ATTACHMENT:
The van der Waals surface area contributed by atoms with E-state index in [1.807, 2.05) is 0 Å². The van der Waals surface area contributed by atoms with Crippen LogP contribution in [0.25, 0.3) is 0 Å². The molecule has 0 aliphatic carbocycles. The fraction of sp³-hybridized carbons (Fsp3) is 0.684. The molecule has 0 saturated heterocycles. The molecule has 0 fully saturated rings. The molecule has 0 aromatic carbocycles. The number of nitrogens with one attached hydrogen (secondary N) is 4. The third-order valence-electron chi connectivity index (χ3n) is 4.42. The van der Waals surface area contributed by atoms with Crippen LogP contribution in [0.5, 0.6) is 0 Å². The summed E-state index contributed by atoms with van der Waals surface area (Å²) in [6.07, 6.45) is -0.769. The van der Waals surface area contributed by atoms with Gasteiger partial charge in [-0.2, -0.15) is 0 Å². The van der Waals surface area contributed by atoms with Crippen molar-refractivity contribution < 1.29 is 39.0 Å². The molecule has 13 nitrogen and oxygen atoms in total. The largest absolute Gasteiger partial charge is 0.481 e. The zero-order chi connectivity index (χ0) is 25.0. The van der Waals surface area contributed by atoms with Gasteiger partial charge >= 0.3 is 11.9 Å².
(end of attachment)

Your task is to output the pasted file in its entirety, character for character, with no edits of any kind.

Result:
The van der Waals surface area contributed by atoms with E-state index in [1.807, 2.05) is 0 Å². The van der Waals surface area contributed by atoms with Crippen LogP contribution in [0.25, 0.3) is 0 Å². The molecule has 0 aliphatic carbocycles. The fraction of sp³-hybridized carbons (Fsp3) is 0.684. The molecule has 0 saturated heterocycles. The molecule has 0 fully saturated rings. The molecule has 0 aromatic carbocycles. The number of nitrogens with one attached hydrogen (secondary N) is 4. The third-order valence-electron chi connectivity index (χ3n) is 4.42. The van der Waals surface area contributed by atoms with Crippen LogP contribution in [0.5, 0.6) is 0 Å². The summed E-state index contributed by atoms with van der Waals surface area (Å²) in [6.07, 6.45) is -0.769. The van der Waals surface area contributed by atoms with Gasteiger partial charge in [-0.2, -0.15) is 0 Å². The van der Waals surface area contributed by atoms with Crippen molar-refractivity contribution < 1.29 is 39.0 Å². The molecule has 13 nitrogen and oxygen atoms in total. The largest absolute Gasteiger partial charge is 0.481 e. The zero-order chi connectivity index (χ0) is 25.0. The van der Waals surface area contributed by atoms with Gasteiger partial charge >= 0.3 is 11.9 Å².